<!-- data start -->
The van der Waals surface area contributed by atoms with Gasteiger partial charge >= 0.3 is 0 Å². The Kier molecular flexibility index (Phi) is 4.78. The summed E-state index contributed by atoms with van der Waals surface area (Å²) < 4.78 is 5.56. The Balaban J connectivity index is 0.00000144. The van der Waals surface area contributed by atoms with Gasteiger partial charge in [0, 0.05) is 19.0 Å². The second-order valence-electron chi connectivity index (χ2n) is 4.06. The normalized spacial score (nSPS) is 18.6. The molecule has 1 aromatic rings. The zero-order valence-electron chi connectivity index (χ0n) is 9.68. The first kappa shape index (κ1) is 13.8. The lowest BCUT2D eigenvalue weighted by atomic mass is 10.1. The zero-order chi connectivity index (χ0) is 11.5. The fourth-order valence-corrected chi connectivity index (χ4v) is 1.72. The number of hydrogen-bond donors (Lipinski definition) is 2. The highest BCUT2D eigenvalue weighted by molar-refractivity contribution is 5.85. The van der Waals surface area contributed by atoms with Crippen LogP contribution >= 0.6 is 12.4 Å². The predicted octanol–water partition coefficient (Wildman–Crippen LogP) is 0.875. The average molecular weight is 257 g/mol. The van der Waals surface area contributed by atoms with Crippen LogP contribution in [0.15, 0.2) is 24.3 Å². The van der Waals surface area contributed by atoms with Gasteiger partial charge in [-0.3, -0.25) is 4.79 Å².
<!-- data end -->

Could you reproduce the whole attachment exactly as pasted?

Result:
The van der Waals surface area contributed by atoms with Gasteiger partial charge >= 0.3 is 0 Å². The Kier molecular flexibility index (Phi) is 4.78. The summed E-state index contributed by atoms with van der Waals surface area (Å²) < 4.78 is 5.56. The Balaban J connectivity index is 0.00000144. The van der Waals surface area contributed by atoms with Gasteiger partial charge in [0, 0.05) is 19.0 Å². The second-order valence-electron chi connectivity index (χ2n) is 4.06. The normalized spacial score (nSPS) is 18.6. The molecule has 1 aromatic rings. The zero-order valence-electron chi connectivity index (χ0n) is 9.68. The first kappa shape index (κ1) is 13.8. The lowest BCUT2D eigenvalue weighted by atomic mass is 10.1. The zero-order chi connectivity index (χ0) is 11.5. The fourth-order valence-corrected chi connectivity index (χ4v) is 1.72. The number of hydrogen-bond donors (Lipinski definition) is 2. The highest BCUT2D eigenvalue weighted by molar-refractivity contribution is 5.85. The van der Waals surface area contributed by atoms with Crippen LogP contribution >= 0.6 is 12.4 Å². The predicted octanol–water partition coefficient (Wildman–Crippen LogP) is 0.875. The average molecular weight is 257 g/mol. The van der Waals surface area contributed by atoms with Crippen LogP contribution in [0.15, 0.2) is 24.3 Å². The van der Waals surface area contributed by atoms with Gasteiger partial charge in [-0.3, -0.25) is 4.79 Å².